Well crafted objects against throwawayism
For me, industrial design is a collaborative effort to create better products which are considering needs and constraints from multiple stakeholders.
A good product is characterised foremost by its longevity and joy of use; ideally the user is building a relationship with the product, maintaining it and using it for decades, maybe even passing it on to someone else. Surrounding ourselves with well-crafted products in a timeless design is adding quality of life on a daily basis, saving time and minimizing the hassle of constantly replacing stuff. It is more environmentally friendly than mass consumption and gives the opportunity to surround oneself with one’s own collage of objects over time.
Personally, I see luxury in simple, well thought through designs with beautiful proportions, quality materials and precise details. With my own collection I want to produce such designs. Timeless and elegant on the one hand but also sustainable and easy to maintain and renew in the long run. I pay attention to every detail of the manufacturing process and care about pure, natural materials, simple connections and easy refurbishing. At the end of life the products can be recycled without any loss or natural materials can biodegrade or be used for energy production.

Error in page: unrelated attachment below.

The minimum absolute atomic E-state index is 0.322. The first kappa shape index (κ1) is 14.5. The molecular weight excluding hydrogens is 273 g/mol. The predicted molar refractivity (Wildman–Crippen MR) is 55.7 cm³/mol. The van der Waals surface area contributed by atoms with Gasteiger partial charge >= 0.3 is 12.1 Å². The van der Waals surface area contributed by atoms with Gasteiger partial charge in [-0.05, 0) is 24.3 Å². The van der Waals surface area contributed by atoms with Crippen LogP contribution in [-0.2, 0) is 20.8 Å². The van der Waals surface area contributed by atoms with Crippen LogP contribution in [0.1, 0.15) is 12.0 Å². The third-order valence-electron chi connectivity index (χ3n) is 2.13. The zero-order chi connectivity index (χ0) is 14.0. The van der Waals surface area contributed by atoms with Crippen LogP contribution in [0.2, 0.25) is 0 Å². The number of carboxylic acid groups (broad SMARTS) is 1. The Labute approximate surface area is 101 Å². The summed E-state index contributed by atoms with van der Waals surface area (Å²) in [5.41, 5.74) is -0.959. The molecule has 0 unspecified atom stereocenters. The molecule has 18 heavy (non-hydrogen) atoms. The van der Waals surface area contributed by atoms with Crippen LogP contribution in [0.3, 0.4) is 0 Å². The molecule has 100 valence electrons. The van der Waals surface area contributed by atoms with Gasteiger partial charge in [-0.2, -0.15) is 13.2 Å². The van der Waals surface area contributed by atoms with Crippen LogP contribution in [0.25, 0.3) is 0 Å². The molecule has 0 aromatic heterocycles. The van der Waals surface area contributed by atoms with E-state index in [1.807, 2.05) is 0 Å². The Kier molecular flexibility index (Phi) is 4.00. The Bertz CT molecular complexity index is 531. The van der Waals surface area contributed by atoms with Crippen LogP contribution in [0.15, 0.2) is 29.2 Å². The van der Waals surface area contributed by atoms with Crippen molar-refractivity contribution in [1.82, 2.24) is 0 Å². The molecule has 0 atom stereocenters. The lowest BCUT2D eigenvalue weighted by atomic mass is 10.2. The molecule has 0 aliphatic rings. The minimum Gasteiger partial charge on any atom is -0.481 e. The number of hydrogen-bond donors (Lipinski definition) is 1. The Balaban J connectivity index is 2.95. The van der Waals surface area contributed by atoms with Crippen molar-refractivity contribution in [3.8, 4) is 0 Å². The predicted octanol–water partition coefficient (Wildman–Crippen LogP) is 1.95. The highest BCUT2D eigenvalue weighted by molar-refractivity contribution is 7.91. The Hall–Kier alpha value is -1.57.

When designing products, I start working with my hands, building full scale models from cardboard or paper. I believe that the three-dimensional experience still can’t be replaced by virtual reality and that a mock-up is essential to judge proportions accurately for an industrial designer. Sometimes many different variants need to be tested before proceeding with one design, sometimes my work remains in the drawer for several years before I continue working on the product. But if I still like the design, it might be a hint that the product could join the collection of projects that are out on the market for the long run, hopefully bringing joy to the people who decided to purchase them and accompanying them for decades.